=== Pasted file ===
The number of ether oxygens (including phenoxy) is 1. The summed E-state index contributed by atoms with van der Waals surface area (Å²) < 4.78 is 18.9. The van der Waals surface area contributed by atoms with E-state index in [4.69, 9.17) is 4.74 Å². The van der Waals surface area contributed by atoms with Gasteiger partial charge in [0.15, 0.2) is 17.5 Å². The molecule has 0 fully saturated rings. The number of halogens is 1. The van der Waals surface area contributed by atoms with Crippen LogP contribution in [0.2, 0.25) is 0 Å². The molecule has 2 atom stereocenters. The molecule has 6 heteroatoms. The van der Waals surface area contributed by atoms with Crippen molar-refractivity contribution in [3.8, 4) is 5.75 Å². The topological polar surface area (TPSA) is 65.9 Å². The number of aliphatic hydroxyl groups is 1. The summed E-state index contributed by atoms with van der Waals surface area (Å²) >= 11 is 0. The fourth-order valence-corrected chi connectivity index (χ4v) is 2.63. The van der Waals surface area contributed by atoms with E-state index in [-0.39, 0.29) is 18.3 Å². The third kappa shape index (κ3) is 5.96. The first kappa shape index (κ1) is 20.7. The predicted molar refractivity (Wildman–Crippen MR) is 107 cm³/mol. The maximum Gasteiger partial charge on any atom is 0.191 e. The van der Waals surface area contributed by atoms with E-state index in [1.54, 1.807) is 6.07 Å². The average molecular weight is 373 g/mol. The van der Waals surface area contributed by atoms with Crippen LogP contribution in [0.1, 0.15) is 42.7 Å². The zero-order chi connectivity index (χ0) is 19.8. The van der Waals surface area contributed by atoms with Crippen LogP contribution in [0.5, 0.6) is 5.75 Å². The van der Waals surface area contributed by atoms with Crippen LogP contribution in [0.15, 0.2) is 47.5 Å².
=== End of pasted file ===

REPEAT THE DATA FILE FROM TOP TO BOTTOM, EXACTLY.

The number of ether oxygens (including phenoxy) is 1. The summed E-state index contributed by atoms with van der Waals surface area (Å²) < 4.78 is 18.9. The van der Waals surface area contributed by atoms with E-state index in [4.69, 9.17) is 4.74 Å². The van der Waals surface area contributed by atoms with Gasteiger partial charge in [0.15, 0.2) is 17.5 Å². The molecule has 0 fully saturated rings. The number of halogens is 1. The van der Waals surface area contributed by atoms with Crippen LogP contribution in [0.2, 0.25) is 0 Å². The molecule has 2 atom stereocenters. The molecule has 6 heteroatoms. The van der Waals surface area contributed by atoms with Crippen molar-refractivity contribution in [3.8, 4) is 5.75 Å². The topological polar surface area (TPSA) is 65.9 Å². The number of aliphatic hydroxyl groups is 1. The summed E-state index contributed by atoms with van der Waals surface area (Å²) >= 11 is 0. The fourth-order valence-corrected chi connectivity index (χ4v) is 2.63. The van der Waals surface area contributed by atoms with E-state index in [-0.39, 0.29) is 18.3 Å². The third kappa shape index (κ3) is 5.96. The first kappa shape index (κ1) is 20.7. The predicted molar refractivity (Wildman–Crippen MR) is 107 cm³/mol. The maximum Gasteiger partial charge on any atom is 0.191 e. The van der Waals surface area contributed by atoms with E-state index in [1.54, 1.807) is 6.07 Å². The average molecular weight is 373 g/mol. The van der Waals surface area contributed by atoms with Crippen LogP contribution in [0.1, 0.15) is 42.7 Å². The zero-order chi connectivity index (χ0) is 19.8. The van der Waals surface area contributed by atoms with Crippen LogP contribution in [0.5, 0.6) is 5.75 Å². The van der Waals surface area contributed by atoms with Crippen LogP contribution in [0.15, 0.2) is 47.5 Å².